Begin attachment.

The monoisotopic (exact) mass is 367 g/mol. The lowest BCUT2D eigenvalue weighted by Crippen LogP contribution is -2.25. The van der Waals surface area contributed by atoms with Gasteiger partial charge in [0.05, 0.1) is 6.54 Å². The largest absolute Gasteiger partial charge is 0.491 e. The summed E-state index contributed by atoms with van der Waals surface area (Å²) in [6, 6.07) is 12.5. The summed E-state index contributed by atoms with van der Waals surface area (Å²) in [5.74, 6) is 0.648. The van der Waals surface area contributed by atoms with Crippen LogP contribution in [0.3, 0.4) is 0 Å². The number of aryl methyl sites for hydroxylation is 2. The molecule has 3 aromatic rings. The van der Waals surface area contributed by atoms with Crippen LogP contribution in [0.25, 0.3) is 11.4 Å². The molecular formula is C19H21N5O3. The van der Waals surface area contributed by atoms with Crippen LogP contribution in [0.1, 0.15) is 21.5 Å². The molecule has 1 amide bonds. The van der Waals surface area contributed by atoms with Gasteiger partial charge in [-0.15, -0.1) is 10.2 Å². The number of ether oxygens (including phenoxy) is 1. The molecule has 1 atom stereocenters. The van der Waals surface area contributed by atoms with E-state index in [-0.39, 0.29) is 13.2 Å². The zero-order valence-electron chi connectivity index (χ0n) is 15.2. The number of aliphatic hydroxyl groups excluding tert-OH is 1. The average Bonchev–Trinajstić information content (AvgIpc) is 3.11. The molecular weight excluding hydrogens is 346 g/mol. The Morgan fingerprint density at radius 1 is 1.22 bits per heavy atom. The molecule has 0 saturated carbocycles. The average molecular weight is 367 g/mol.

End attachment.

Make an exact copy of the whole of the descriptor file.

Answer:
The monoisotopic (exact) mass is 367 g/mol. The lowest BCUT2D eigenvalue weighted by Crippen LogP contribution is -2.25. The van der Waals surface area contributed by atoms with Gasteiger partial charge in [0.05, 0.1) is 6.54 Å². The largest absolute Gasteiger partial charge is 0.491 e. The summed E-state index contributed by atoms with van der Waals surface area (Å²) in [6, 6.07) is 12.5. The summed E-state index contributed by atoms with van der Waals surface area (Å²) in [5.74, 6) is 0.648. The van der Waals surface area contributed by atoms with Crippen LogP contribution in [0.3, 0.4) is 0 Å². The number of aryl methyl sites for hydroxylation is 2. The molecule has 3 aromatic rings. The van der Waals surface area contributed by atoms with Crippen LogP contribution in [0.25, 0.3) is 11.4 Å². The molecular formula is C19H21N5O3. The van der Waals surface area contributed by atoms with Crippen LogP contribution in [0.1, 0.15) is 21.5 Å². The molecule has 1 amide bonds. The van der Waals surface area contributed by atoms with Gasteiger partial charge in [-0.15, -0.1) is 10.2 Å². The number of ether oxygens (including phenoxy) is 1. The molecule has 1 atom stereocenters. The van der Waals surface area contributed by atoms with E-state index in [-0.39, 0.29) is 13.2 Å². The zero-order valence-electron chi connectivity index (χ0n) is 15.2. The number of aliphatic hydroxyl groups excluding tert-OH is 1. The average Bonchev–Trinajstić information content (AvgIpc) is 3.11. The molecular weight excluding hydrogens is 346 g/mol. The Morgan fingerprint density at radius 1 is 1.22 bits per heavy atom. The molecule has 0 saturated carbocycles. The average molecular weight is 367 g/mol.